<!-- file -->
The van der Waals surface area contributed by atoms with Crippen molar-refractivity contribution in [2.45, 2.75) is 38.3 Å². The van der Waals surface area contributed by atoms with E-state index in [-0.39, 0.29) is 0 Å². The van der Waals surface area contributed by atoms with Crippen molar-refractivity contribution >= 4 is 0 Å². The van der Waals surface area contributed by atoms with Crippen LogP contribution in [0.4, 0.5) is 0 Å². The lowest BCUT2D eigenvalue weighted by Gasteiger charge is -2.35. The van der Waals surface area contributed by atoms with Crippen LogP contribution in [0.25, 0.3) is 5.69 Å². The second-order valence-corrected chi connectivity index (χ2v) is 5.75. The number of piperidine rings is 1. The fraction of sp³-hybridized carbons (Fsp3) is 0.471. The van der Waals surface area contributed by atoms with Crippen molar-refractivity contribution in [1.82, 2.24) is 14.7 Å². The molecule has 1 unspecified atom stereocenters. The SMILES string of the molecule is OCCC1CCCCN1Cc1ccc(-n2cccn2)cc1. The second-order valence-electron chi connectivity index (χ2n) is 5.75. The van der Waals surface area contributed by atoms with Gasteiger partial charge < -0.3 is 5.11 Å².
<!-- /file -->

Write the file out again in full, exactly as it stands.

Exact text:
The van der Waals surface area contributed by atoms with Crippen molar-refractivity contribution in [2.45, 2.75) is 38.3 Å². The van der Waals surface area contributed by atoms with E-state index in [-0.39, 0.29) is 0 Å². The van der Waals surface area contributed by atoms with Crippen molar-refractivity contribution >= 4 is 0 Å². The van der Waals surface area contributed by atoms with Crippen LogP contribution in [0.4, 0.5) is 0 Å². The lowest BCUT2D eigenvalue weighted by Gasteiger charge is -2.35. The van der Waals surface area contributed by atoms with Crippen LogP contribution in [0.25, 0.3) is 5.69 Å². The second-order valence-corrected chi connectivity index (χ2v) is 5.75. The number of piperidine rings is 1. The fraction of sp³-hybridized carbons (Fsp3) is 0.471. The van der Waals surface area contributed by atoms with Crippen molar-refractivity contribution in [1.82, 2.24) is 14.7 Å². The molecule has 1 unspecified atom stereocenters. The SMILES string of the molecule is OCCC1CCCCN1Cc1ccc(-n2cccn2)cc1. The second-order valence-electron chi connectivity index (χ2n) is 5.75. The van der Waals surface area contributed by atoms with Gasteiger partial charge < -0.3 is 5.11 Å².